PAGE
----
Speaking at an inquest into the circumstances surrounding Jeffrey's death, Jeffrey's father, Richard Baldwin, talked about how much his son loved Superman, and how he had always wanted to fly. Todd Boyce, a dad in Ottowa, was so touched that he launched a campaign to honor Jeffrey's memory.
If you've not heard of Patreon yet, it's a service not dissimilar to Kickstarter, in that it allows you to donate money to projects and artists you'd like to support, sometimes for rewards, but largely because it's something you're invested in and would like to see continue. It's also different in that you can pledge ongoing support; giving a certain amount of money each month- say a dollar- although there's the option available to cancel at any time. As you can imagine, these factors make Patreon better tailored for those working and producing art online, as evidenced by the number of more established online artists doing well on there- KC Green, Anthony Clark, Meredith Gran, Ryan North, and more.
With so much projects and content to sift through, it's easy to miss some perhaps lesser-known, but equally excellent comics worthy of wider attention, so I thought I'd spotlight three of my favorites here. Regardless of whether you choose to support them or not, at the very least hopefully you'll be introduced to a few great comics that you may not have been aware of.
Metropolis, Illinois, has a Superman statue. Philadelphia has immortalized Rocky in bronze. Detroit has a much-publicized Robocop statue. Why shouldn't Edmonton be home to a statue of its fictional hero, Wolverine?
About 3,000 people have signed a Change.org petition calling for the mayor and city council of the Alberta's capital city to put up a life-size statue of the Marvel superhero in City Hall. At least one city councillor says he isn't opposed to the idea.
A day may be coming when comic book creators no longer have to turn to the kindness of others to help them pay their medical bills, but that day is not today. Writers, artists, colorists, letterers -- virtually everyone involved with making your favorite comics works in a freelance capacity, where healthcare remains a financial burden in America.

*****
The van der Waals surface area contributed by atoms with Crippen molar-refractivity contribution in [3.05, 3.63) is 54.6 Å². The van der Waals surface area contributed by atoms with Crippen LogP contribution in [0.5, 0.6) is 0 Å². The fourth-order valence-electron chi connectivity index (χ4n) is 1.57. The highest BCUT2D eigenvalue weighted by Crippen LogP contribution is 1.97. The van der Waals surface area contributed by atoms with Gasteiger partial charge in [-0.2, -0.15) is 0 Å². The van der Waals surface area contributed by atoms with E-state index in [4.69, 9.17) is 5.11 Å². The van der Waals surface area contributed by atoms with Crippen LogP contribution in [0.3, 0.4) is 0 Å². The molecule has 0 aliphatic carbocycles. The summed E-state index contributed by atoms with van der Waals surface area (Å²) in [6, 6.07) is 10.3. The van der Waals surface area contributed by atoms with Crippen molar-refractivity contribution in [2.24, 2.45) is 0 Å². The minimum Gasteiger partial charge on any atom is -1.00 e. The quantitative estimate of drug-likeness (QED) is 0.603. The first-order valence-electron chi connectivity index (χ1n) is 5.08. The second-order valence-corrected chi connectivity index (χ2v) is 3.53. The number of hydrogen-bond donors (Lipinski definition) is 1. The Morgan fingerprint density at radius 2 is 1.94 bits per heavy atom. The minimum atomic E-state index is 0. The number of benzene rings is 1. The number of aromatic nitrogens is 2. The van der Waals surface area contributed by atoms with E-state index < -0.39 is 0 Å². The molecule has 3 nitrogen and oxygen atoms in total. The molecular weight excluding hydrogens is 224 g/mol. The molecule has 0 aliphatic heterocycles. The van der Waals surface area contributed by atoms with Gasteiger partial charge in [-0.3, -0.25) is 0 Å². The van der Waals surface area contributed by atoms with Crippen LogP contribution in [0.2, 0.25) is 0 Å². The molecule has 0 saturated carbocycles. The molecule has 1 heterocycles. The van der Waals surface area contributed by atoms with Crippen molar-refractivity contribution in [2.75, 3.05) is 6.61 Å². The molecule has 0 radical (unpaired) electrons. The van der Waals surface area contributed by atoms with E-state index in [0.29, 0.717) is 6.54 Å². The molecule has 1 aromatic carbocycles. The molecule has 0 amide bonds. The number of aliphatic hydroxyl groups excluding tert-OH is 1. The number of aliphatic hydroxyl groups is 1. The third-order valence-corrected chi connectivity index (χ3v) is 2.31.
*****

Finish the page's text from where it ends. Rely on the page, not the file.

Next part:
As you may have read a few months ago, Schmuck writer and photographer Seth Kushner has been diagnosed with leukemia and needs a bone marrow transplant. This week, his family started a GoFundMe page to raise $50,000 to make it happen.
Spike Trotman is a visionary. She sees possibility where others throw their hands up in defeat. She sees innovation where others see stagnation. She is fundamentally optimistic about the future of comics — and why shouldn't she be? Trotman has conducted massively successful Kickstarters — plural — organized some of the best talent in comics into anthologies like Smut Peddler and The Sleep of Reason, made money-producing Poorcraft (a comic about not having money), and, all the while, maintained Templar, Arizona, her long-running and beloved webcomic.
Comics have been good to Spike Trotman, but her success is very much the result of hard work and fresh thinking rather than chance—hard work that has left her one of the most interesting people in the industry. So, naturally, ComicsAlliance tracked down her booth at San Diego Comic-Con to talk Kickstarter foibles, “porn for chicks,” and a new golden age for comics.
It appears that you already have an account created within our VIP network of sites on . To keep your points and personal information safe, we need to verify that it's really you. To activate your account, please confirm your password. When you have confirmed your password, you will be able to log in through Facebook on both sites.
*Please note that your points, prizes and activities will not be shared between programs within our VIP network.
Welcome back to Comics Alliance
It appears that you already have an account on this site associated with . To connect your existing account with your Facebook account, just click on the account activation button below. You will maintain your existing profile and VIP program points. After you do this, you will be able to always log in to http://comicsalliance.com using your Facebook account.